When John DeLorean, Pontiac’s chief engineer in the 1960s, named the first Pontiac GTO after the Ferrari 250 GTO, it was considered almost sacrilegious. The letters stand for Gran Turismo Omologato, that is, homologated (accredited) for GT racing. General Motors had banned advertising that associated their marques with racing, a keystone of Pontiac’s strategy.
DeLorean sidestepped the ban by creating the GTO as a performance ‘option’ of Pontiac’s LeMans and Tempest models, a wily subterfuge senior management could collude with. By 1969, the GTO was still competitive, but Pontiac wanted a low-cost version, stripped of its accretion of luxury and ‘performance enhancement’ gimmickry. The Judge was born.
Almost immediately, economy was forgotten. Pontiac’s raging desire to create the ultimate in street performance and muscular image made the GTO Judge more expensive than any other version. For the money you got a true muscle car, which reached its apotheosis at the end of 1970 when the long-stroke 455 engine became an option. Its top speed wasn’t as high as other GTO Judge versions, but it wasn’t particularly temperamental at low speed either.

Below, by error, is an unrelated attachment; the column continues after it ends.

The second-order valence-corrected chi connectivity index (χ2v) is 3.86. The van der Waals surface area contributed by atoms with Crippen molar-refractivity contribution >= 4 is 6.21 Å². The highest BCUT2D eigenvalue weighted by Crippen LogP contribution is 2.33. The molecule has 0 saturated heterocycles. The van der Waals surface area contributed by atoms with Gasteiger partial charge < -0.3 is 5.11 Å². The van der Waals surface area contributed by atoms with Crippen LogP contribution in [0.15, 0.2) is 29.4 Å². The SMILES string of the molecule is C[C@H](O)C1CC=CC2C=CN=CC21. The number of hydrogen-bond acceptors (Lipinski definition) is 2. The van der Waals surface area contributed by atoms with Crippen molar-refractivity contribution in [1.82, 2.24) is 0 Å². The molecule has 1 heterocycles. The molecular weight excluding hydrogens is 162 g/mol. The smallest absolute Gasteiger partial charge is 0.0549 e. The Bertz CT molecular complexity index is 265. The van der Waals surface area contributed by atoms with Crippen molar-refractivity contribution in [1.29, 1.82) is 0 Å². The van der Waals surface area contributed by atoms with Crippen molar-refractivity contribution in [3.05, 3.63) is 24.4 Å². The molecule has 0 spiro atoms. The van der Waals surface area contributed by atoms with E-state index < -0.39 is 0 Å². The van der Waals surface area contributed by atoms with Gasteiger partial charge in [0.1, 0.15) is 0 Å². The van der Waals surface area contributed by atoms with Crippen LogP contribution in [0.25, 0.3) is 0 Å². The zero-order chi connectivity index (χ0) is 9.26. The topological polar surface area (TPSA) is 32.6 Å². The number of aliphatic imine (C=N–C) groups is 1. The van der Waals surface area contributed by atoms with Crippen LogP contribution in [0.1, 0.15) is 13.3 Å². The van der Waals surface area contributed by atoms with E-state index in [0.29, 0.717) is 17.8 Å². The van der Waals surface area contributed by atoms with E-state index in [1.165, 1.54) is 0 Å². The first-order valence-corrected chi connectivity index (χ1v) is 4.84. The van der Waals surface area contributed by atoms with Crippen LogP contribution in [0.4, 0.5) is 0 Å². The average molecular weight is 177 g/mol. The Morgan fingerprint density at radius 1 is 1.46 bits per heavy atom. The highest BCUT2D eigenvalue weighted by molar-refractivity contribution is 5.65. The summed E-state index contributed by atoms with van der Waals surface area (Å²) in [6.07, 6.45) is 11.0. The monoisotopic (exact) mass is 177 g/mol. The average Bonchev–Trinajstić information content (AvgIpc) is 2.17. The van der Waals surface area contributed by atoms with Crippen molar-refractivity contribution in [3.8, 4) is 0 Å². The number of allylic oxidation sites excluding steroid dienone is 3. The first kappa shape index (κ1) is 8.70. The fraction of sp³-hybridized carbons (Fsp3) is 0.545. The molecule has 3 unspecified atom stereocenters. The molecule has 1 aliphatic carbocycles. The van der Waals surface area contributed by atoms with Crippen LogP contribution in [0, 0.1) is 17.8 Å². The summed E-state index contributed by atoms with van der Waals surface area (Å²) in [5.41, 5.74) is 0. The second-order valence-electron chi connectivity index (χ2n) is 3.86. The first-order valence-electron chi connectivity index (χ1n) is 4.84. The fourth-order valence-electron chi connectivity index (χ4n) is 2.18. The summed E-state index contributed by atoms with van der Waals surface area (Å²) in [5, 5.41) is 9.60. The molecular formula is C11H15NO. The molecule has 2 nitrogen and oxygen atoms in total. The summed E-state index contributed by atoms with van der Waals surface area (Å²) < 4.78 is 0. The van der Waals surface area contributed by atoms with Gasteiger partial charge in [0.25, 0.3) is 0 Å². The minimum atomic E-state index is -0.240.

The Ram Air hood scoop was more style statement than functionally useful, like the rear spoiler, and for a short time it even had VOE (Vacuum Operated Exhaust) — in case people hadn’t noticed the car when you pulled up, the VOE knob trebled the exhaust volume. Self-advertisement wasn’t an issue. With its wide wheels, beefy front end and speed-whipped lines, the Judge was power incarnate in its day — and (though you could choose any colour) the Judge-exclusive, standard factory Orbit-Orange with blue/pink stripes made sure everyone saw it and knew it. As Road Test magazine noted, it was tot for people who are shy about being looked at’. The Judge was a young man’s dream.
COUNTRY OF ORIGIN:
1969 (until 1971)
6.6 I (400 cid) or 7.5 I (455 cid) 01-IV V8
Top speed around 130 mph (209 km/h) according to engine tuning; 0-60 mph (97 km/h) in 6.1 secs
YOU SHOULD KNOW:
The Pontiac GTO series was produced from 1964 to 1974 by which time emissions requirements had sent performance and hence sales into decline. To the surprise of GTO fans (or ‘Goats’ as they call themselves) the name was reintroduced in 2004. The GTO Judge was named in honour of Rowan & Martin’s Laugh-In TV show catch-phrase ‘Here comes the Judge’. Seventeen convertible Judges were made which are the rarest of all the GMs.